This adorable DIY bouncy ball is Kelley green and a super-fun, hands-on way to add St. Patrick’s Day science to your classroom!
This St. Patrick’s Day, we’re going all out for hands-on activities. We’re focusing mainly on science, and STEM topics this year, and my kids loved their Valentine’s bouncy ball experiment so much, we decided to do a variation for St. Patrick’s Day. Find out how to make your own DIY bouncy ball and how to make it into a STEM lesson below!
Check out this list of Rainbow science experiments and St. Patrick’s Day STEM activities!
DIY Bouncy Ball: St. Patrick’s Day Science
This fun bouncy ball STEM activity is perfect for St. Patrick’s Day thanks to its bright green color!
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What you’ll need to make your DIY bouncy ball:
In the second cup, mix 4 tablespoons of hot water and 1 teaspoon of borax powder. Mix until the borax is dissolved, or else your bouncy ball will be grainy.
Add the liquid mixture to the glue cup. Stir with a fork until you can’t anymore, then take it out and squish it between your hands. There might be pockets of glue, so be careful. Keep massaging the mixture until it starts to form a ball.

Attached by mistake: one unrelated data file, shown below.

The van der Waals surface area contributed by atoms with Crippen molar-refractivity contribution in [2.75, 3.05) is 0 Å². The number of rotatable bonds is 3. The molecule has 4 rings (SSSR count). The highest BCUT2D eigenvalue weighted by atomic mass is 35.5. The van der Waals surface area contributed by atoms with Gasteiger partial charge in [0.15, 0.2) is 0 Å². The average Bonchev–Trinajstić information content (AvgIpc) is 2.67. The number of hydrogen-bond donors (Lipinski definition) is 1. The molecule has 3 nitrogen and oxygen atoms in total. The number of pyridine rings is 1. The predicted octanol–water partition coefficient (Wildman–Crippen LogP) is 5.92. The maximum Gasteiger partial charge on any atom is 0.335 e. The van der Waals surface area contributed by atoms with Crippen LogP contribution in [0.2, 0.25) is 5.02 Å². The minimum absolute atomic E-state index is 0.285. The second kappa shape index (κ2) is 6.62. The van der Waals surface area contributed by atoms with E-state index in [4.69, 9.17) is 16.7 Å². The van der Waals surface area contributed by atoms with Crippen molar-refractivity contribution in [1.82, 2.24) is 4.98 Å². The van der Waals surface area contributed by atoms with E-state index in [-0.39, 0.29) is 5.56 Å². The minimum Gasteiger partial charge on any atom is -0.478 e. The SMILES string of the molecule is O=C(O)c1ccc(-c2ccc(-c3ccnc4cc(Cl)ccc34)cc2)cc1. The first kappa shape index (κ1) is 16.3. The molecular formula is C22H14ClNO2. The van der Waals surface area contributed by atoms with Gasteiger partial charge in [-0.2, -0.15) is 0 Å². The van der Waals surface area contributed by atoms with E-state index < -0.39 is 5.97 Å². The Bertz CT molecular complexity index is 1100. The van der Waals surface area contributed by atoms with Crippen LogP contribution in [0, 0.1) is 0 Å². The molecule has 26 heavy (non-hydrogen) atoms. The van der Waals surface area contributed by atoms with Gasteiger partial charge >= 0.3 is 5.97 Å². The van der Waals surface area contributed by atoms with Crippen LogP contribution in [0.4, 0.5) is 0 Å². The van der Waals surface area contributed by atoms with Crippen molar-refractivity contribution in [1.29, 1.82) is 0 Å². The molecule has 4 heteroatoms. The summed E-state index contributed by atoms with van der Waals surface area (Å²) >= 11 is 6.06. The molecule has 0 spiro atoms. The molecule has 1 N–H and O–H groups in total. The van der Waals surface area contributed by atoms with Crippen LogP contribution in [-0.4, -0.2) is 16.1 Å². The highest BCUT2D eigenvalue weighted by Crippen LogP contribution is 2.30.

Once the mixture fully hardens, you can roll it into a ball.
Try out your new ball on any hard surface! Watch as it bounces to nearly waist height.
Discuss why this ball isn’t quite as bouncy as rubber balls. Why would the glue mixture not bounce as much?
Bouncy Ball STEM (Why Balls Bounce)
Making the ball is only the first part of what makes this DIY bouncy ball experiment so interesting. What makes this project educaitonal is the math and science behind the activity. With this activity, kids are open to discussing physics, polymers, gravity, the laws of motion, and energy.
The reason these DIY bouncy balls don’t bounce as high as rubber balls is fairly complicated. Simply put, since the balls are made of a softer material, when they hit the ground, they absorb some of the reaction and bend, rather than bouncing. The more energy you expend dropping or throwing the ball, the higher it will bounce. Experiment with changing the shape of the ball or comparing bounce height to a traditional bouncy ball.